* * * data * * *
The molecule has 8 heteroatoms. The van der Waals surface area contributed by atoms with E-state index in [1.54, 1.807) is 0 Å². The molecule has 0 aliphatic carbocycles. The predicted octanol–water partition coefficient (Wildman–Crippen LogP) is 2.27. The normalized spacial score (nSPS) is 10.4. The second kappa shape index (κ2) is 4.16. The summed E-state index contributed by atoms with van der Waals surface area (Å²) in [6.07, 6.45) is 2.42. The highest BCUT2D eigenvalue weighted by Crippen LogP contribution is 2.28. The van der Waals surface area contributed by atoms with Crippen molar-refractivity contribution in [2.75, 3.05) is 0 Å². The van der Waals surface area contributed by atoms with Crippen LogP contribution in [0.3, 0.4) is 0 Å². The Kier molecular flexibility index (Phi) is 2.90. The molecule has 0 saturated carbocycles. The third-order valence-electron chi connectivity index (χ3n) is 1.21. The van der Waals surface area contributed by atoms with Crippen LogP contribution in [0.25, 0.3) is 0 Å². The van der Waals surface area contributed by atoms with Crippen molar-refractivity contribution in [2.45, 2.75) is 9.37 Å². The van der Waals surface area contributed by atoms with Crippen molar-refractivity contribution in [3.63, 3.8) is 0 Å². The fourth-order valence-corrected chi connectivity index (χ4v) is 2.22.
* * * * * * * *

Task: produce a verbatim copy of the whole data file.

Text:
The molecule has 8 heteroatoms. The van der Waals surface area contributed by atoms with E-state index in [1.54, 1.807) is 0 Å². The molecule has 0 aliphatic carbocycles. The predicted octanol–water partition coefficient (Wildman–Crippen LogP) is 2.27. The normalized spacial score (nSPS) is 10.4. The second kappa shape index (κ2) is 4.16. The summed E-state index contributed by atoms with van der Waals surface area (Å²) in [6.07, 6.45) is 2.42. The highest BCUT2D eigenvalue weighted by Crippen LogP contribution is 2.28. The van der Waals surface area contributed by atoms with Crippen molar-refractivity contribution in [2.75, 3.05) is 0 Å². The van der Waals surface area contributed by atoms with Crippen LogP contribution in [0.3, 0.4) is 0 Å². The Kier molecular flexibility index (Phi) is 2.90. The molecule has 0 saturated carbocycles. The third-order valence-electron chi connectivity index (χ3n) is 1.21. The van der Waals surface area contributed by atoms with Crippen LogP contribution in [0.25, 0.3) is 0 Å². The van der Waals surface area contributed by atoms with Crippen molar-refractivity contribution in [2.45, 2.75) is 9.37 Å². The van der Waals surface area contributed by atoms with Crippen molar-refractivity contribution in [3.63, 3.8) is 0 Å². The fourth-order valence-corrected chi connectivity index (χ4v) is 2.22.